Knowledge of the molecular basis for the action of these drugs can aid in choosing treatment protocols. For example, the pre-synaptic somatodendritic autoreceptor is blocked by pindolol (a β-adrenoreceptor antagonist) so augmentation of TCA and SSRI treatment with pindolol can accelerate treatment onset. Long-term treatment, particularly with the more specific TCAs (e.g., clomipramine) and SSRIs, employs the same pathway used in LTP to alter reception function and structure through transcriptional and translational alterations in receptor protein. This can be thought of as a form of in vivo "gene therapy" that works to augment neurotransmitter levels and production thereby making the neuron and the interactions between neurons more coordinated and efficient. In some patients short-term treatment appears to be sufficient to produce continued "normal" functioning of the neurotransmitter system. That there are some patients who require life-long treatment suggests that the effect of the drugs is reversible in some patients, further illustrating the underlying heterogeneity of the patient population considered to have the same diagnosis.
Monitoring of side-effects is critical for any practitioner dispensing behavioural medication. The first tier of this involves the same tests mandated in the pre-medication physical and laboratory evaluation. Age-related changes in hepatic mass, function, blood flow, plasma drug binding, et cetera cause a decrease in clearance of some TCAs, so it is prudent to monitor hepatic and renal enzymes annually in younger animals, biannually in older, and always as warranted by clinical signs. Adjustment in drug dosages may be necessary with age.
It is preferable to withdraw most patients from one class of drug before starting another. For changing between SSRIs and MAOIs the recommended drug-free time in humans and dogs is two weeks (2 + half-lives: the general rule of thumb for withdrawal of any drug). SSRIs can be added to TCAs and may then exhibit a faster onset of action than when they are given alone. This is due to the shared molecular effects on second messenger systems of both TCAs and SSRIs. Combination treatment allows the clinician to use the lower end of the dosage for both compounds which minimizes side effects while maximizing efficacy. Furthermore, benzodiazepines can be used to blunt or prevent acute anxiety-related outbursts on an as needed basis in patients for whom daily treatment with a TCA or an SSRI is ongoing. Together, the combination of benzodiazepines and TCAs / SSRIs may hasten improvement and prevent acute anxiety-provoking stimuli from interfering with treatment of more regularly occurring anxieties.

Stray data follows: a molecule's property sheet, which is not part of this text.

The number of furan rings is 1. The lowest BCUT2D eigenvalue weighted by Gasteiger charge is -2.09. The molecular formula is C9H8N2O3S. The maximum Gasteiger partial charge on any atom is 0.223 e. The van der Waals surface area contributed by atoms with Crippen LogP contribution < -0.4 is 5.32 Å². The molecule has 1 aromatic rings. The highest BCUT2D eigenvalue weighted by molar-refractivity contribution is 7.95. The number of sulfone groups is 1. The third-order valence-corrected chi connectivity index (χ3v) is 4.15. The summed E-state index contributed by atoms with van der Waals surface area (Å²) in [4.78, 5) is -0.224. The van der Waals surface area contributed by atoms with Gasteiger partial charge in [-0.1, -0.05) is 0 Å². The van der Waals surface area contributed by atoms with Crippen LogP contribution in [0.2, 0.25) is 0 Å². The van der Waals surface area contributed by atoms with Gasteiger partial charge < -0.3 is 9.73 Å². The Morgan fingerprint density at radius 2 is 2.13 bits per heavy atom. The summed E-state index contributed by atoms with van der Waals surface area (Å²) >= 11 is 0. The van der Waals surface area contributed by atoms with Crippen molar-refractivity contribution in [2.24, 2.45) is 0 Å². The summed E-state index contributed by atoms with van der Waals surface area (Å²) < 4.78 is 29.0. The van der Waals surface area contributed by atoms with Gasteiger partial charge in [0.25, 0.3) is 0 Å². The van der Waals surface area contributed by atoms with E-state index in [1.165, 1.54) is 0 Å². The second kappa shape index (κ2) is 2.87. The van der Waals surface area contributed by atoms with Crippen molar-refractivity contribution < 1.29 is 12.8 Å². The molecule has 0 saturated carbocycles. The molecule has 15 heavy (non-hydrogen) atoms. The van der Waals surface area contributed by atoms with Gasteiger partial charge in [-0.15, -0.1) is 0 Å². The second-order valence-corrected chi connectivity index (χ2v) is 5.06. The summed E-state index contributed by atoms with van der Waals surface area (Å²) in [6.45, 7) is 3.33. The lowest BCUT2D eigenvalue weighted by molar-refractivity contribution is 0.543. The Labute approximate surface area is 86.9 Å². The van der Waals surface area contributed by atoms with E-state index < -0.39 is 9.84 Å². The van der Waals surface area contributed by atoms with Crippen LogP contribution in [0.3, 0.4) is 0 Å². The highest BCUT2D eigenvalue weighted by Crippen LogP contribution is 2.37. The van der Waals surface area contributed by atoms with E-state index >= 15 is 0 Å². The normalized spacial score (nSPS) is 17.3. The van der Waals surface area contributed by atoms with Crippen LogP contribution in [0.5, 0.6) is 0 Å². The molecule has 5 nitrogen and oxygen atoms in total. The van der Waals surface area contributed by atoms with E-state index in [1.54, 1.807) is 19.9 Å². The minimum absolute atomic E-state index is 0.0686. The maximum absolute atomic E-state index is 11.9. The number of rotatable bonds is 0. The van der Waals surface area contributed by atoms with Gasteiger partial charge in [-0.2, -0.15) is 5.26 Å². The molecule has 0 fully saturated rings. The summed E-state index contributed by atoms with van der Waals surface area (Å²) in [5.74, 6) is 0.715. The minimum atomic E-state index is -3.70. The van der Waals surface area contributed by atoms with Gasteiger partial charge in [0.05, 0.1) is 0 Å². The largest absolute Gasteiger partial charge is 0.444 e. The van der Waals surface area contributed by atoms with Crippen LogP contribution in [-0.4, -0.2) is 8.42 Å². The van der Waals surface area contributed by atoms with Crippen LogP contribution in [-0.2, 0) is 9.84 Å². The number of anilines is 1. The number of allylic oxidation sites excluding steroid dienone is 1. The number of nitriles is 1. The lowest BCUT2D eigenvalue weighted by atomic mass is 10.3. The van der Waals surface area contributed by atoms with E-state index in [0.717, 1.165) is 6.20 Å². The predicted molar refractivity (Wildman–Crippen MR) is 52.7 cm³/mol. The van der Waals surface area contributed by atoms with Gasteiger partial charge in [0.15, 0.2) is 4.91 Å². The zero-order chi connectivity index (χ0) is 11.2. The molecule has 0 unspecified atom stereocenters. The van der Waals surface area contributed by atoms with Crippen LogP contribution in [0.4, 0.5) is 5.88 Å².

When stopping a drug, weaning is preferred to stopping abruptly. Weaning minimizes potential central withdrawal signs, and allows determination of the lowest dosage that is still effective (Overall, 1997, 1999a, 2000). Long-term treatment may be the rule with many of these medications and conditions, but maintenance may be at a considerably lower level of drug than was prescribed at the outset. The only way the practitioner will discover if this is so is to withdraw the medication slowly.
Factors Affecting the Success of Treatment
Five main factors contribute to the success of treatment. These are: client compliance, age of onset, predictability of outbursts, duration of the condition, and the pattern of the behavioral changes in response to environmental, behavioral, and pharmacological intervention. Of these, client compliance may be the most critical. Clients need to truly understand--in their gut as well as in their head--what is necessary to help their pet change and improve his or her behavior. The remaining factors are related. The younger the animal was when the problem started, the less predictable the outbursts, the longer the condition has been present, and the more frequent and intense the rate and extent of the outbursts, the worse the prognosis. Part of the reason for this is because the degree to which the inappropriate behavior has been learned increases with the changes stated for these parameters. The ability of the client to recognize the potential for a problematic event and to abort it before it happens cannot be over-emphasized. Clients sincerely committed to treatment learn to do this wonderfully.
Words for Future Thought
The paradigmatic approach described above is incomplete and may be largely wrong. The study of behavior was left until last because the brain is complex, and we don't know much. We know that the acquisition of a preferred behavior or a fear is dependent on the genetic and developmental template or response surface of the individual animal. With dogs, the story is even more complex. The story of dogs is the story of work, and in their shared co-evolutionary history with humans, dog breeds developed along the lines of particular job descriptions. Hence, the response surfaces for one breed may not be those for another, and the way dogs learn may not be the same for all dogs.